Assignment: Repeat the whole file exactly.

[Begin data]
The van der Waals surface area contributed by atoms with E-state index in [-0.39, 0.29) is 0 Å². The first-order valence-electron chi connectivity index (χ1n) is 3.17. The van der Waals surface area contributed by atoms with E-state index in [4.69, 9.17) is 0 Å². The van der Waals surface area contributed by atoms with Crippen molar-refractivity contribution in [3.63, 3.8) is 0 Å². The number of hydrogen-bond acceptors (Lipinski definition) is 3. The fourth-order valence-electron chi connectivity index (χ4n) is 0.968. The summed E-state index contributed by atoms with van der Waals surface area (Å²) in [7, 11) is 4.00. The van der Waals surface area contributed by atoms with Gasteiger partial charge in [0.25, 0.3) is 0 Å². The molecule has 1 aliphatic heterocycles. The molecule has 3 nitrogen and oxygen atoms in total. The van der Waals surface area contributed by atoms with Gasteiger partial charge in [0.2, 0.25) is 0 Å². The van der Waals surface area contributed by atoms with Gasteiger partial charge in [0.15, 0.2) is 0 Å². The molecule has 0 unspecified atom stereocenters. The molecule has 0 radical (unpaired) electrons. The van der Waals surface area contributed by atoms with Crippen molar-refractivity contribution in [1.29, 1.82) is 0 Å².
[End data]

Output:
The van der Waals surface area contributed by atoms with E-state index in [-0.39, 0.29) is 0 Å². The first-order valence-electron chi connectivity index (χ1n) is 3.17. The van der Waals surface area contributed by atoms with E-state index in [4.69, 9.17) is 0 Å². The van der Waals surface area contributed by atoms with Crippen molar-refractivity contribution in [3.63, 3.8) is 0 Å². The number of hydrogen-bond acceptors (Lipinski definition) is 3. The fourth-order valence-electron chi connectivity index (χ4n) is 0.968. The summed E-state index contributed by atoms with van der Waals surface area (Å²) in [7, 11) is 4.00. The van der Waals surface area contributed by atoms with Gasteiger partial charge in [0.25, 0.3) is 0 Å². The molecule has 1 aliphatic heterocycles. The molecule has 3 nitrogen and oxygen atoms in total. The van der Waals surface area contributed by atoms with Gasteiger partial charge in [0.2, 0.25) is 0 Å². The van der Waals surface area contributed by atoms with Gasteiger partial charge in [0.15, 0.2) is 0 Å². The molecule has 0 unspecified atom stereocenters. The molecule has 0 radical (unpaired) electrons. The van der Waals surface area contributed by atoms with Crippen molar-refractivity contribution in [1.29, 1.82) is 0 Å².